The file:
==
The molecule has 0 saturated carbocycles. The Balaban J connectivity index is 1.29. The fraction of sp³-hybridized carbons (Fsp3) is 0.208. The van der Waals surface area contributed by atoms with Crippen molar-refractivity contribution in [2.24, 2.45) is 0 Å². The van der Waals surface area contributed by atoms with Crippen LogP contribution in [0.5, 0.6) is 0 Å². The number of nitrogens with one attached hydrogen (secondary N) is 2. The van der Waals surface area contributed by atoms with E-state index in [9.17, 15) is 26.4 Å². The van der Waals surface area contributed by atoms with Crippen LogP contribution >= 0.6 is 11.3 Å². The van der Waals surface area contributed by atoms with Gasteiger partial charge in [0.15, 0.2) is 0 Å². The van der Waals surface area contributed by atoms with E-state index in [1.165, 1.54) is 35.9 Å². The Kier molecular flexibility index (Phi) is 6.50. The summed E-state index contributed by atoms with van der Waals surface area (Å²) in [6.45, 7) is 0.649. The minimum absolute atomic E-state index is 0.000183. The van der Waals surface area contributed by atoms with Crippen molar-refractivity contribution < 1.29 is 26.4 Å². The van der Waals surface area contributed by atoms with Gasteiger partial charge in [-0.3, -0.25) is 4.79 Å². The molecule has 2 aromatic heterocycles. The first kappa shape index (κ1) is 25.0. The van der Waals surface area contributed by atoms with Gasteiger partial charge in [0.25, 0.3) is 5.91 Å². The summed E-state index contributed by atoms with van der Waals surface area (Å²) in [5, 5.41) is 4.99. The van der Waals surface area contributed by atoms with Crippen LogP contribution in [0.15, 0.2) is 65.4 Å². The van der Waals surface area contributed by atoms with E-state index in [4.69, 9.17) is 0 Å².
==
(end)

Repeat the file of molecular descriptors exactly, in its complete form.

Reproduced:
The molecule has 0 saturated carbocycles. The Balaban J connectivity index is 1.29. The fraction of sp³-hybridized carbons (Fsp3) is 0.208. The van der Waals surface area contributed by atoms with Crippen molar-refractivity contribution in [2.24, 2.45) is 0 Å². The van der Waals surface area contributed by atoms with Crippen LogP contribution in [0.5, 0.6) is 0 Å². The number of nitrogens with one attached hydrogen (secondary N) is 2. The van der Waals surface area contributed by atoms with E-state index in [9.17, 15) is 26.4 Å². The van der Waals surface area contributed by atoms with Crippen LogP contribution >= 0.6 is 11.3 Å². The van der Waals surface area contributed by atoms with Gasteiger partial charge in [0.15, 0.2) is 0 Å². The van der Waals surface area contributed by atoms with E-state index in [1.165, 1.54) is 35.9 Å². The Kier molecular flexibility index (Phi) is 6.50. The summed E-state index contributed by atoms with van der Waals surface area (Å²) in [6.45, 7) is 0.649. The minimum absolute atomic E-state index is 0.000183. The van der Waals surface area contributed by atoms with Crippen molar-refractivity contribution < 1.29 is 26.4 Å². The van der Waals surface area contributed by atoms with Gasteiger partial charge in [-0.3, -0.25) is 4.79 Å². The molecule has 2 aromatic heterocycles. The first kappa shape index (κ1) is 25.0. The van der Waals surface area contributed by atoms with Gasteiger partial charge in [0.25, 0.3) is 5.91 Å². The summed E-state index contributed by atoms with van der Waals surface area (Å²) in [5, 5.41) is 4.99. The van der Waals surface area contributed by atoms with Crippen LogP contribution in [0.15, 0.2) is 65.4 Å². The van der Waals surface area contributed by atoms with E-state index in [4.69, 9.17) is 0 Å².